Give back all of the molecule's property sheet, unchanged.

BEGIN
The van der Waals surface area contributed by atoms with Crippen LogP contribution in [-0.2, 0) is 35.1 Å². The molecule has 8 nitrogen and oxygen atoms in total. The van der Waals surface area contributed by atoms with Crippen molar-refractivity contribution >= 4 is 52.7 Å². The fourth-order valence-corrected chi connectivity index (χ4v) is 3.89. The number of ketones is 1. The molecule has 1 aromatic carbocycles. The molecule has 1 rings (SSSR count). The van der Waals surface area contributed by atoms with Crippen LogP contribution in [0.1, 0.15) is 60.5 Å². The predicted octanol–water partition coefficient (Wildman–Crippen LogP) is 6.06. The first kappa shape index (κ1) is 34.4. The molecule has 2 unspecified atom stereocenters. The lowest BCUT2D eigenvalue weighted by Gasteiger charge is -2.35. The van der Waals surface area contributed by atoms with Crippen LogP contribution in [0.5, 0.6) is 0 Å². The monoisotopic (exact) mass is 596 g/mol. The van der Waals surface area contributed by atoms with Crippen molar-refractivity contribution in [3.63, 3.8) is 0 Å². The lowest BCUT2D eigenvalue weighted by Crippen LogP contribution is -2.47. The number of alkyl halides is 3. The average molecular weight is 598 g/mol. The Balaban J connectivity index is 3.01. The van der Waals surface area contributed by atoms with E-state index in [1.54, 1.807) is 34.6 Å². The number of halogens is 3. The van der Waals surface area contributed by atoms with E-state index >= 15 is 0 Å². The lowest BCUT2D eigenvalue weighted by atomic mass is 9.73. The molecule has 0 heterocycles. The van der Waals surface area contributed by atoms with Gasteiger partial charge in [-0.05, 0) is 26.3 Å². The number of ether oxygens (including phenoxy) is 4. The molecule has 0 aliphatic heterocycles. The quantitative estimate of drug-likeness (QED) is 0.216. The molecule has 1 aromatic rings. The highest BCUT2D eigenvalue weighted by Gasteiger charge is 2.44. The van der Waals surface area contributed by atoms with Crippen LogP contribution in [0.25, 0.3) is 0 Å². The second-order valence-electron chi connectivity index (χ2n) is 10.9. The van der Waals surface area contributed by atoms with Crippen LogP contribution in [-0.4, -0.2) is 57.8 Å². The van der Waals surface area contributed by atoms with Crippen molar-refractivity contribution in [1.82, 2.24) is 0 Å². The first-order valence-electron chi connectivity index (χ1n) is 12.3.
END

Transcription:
The van der Waals surface area contributed by atoms with Crippen LogP contribution in [-0.2, 0) is 35.1 Å². The molecule has 8 nitrogen and oxygen atoms in total. The van der Waals surface area contributed by atoms with Crippen molar-refractivity contribution >= 4 is 52.7 Å². The fourth-order valence-corrected chi connectivity index (χ4v) is 3.89. The number of ketones is 1. The molecule has 1 aromatic carbocycles. The molecule has 1 rings (SSSR count). The van der Waals surface area contributed by atoms with Crippen LogP contribution in [0.1, 0.15) is 60.5 Å². The predicted octanol–water partition coefficient (Wildman–Crippen LogP) is 6.06. The first kappa shape index (κ1) is 34.4. The molecule has 2 unspecified atom stereocenters. The lowest BCUT2D eigenvalue weighted by Gasteiger charge is -2.35. The van der Waals surface area contributed by atoms with Crippen LogP contribution in [0.5, 0.6) is 0 Å². The monoisotopic (exact) mass is 596 g/mol. The van der Waals surface area contributed by atoms with Crippen molar-refractivity contribution in [3.63, 3.8) is 0 Å². The lowest BCUT2D eigenvalue weighted by Crippen LogP contribution is -2.47. The number of alkyl halides is 3. The average molecular weight is 598 g/mol. The Balaban J connectivity index is 3.01. The van der Waals surface area contributed by atoms with E-state index in [1.54, 1.807) is 34.6 Å². The number of halogens is 3. The van der Waals surface area contributed by atoms with E-state index >= 15 is 0 Å². The lowest BCUT2D eigenvalue weighted by atomic mass is 9.73. The molecule has 0 heterocycles. The van der Waals surface area contributed by atoms with Gasteiger partial charge in [-0.05, 0) is 26.3 Å². The number of ether oxygens (including phenoxy) is 4. The molecule has 0 aliphatic heterocycles. The quantitative estimate of drug-likeness (QED) is 0.216. The molecule has 1 aromatic rings. The highest BCUT2D eigenvalue weighted by Gasteiger charge is 2.44. The van der Waals surface area contributed by atoms with Crippen LogP contribution in [0.25, 0.3) is 0 Å². The second-order valence-electron chi connectivity index (χ2n) is 10.9. The van der Waals surface area contributed by atoms with Crippen LogP contribution in [-0.4, -0.2) is 57.8 Å². The van der Waals surface area contributed by atoms with Crippen molar-refractivity contribution in [1.82, 2.24) is 0 Å². The first-order valence-electron chi connectivity index (χ1n) is 12.3.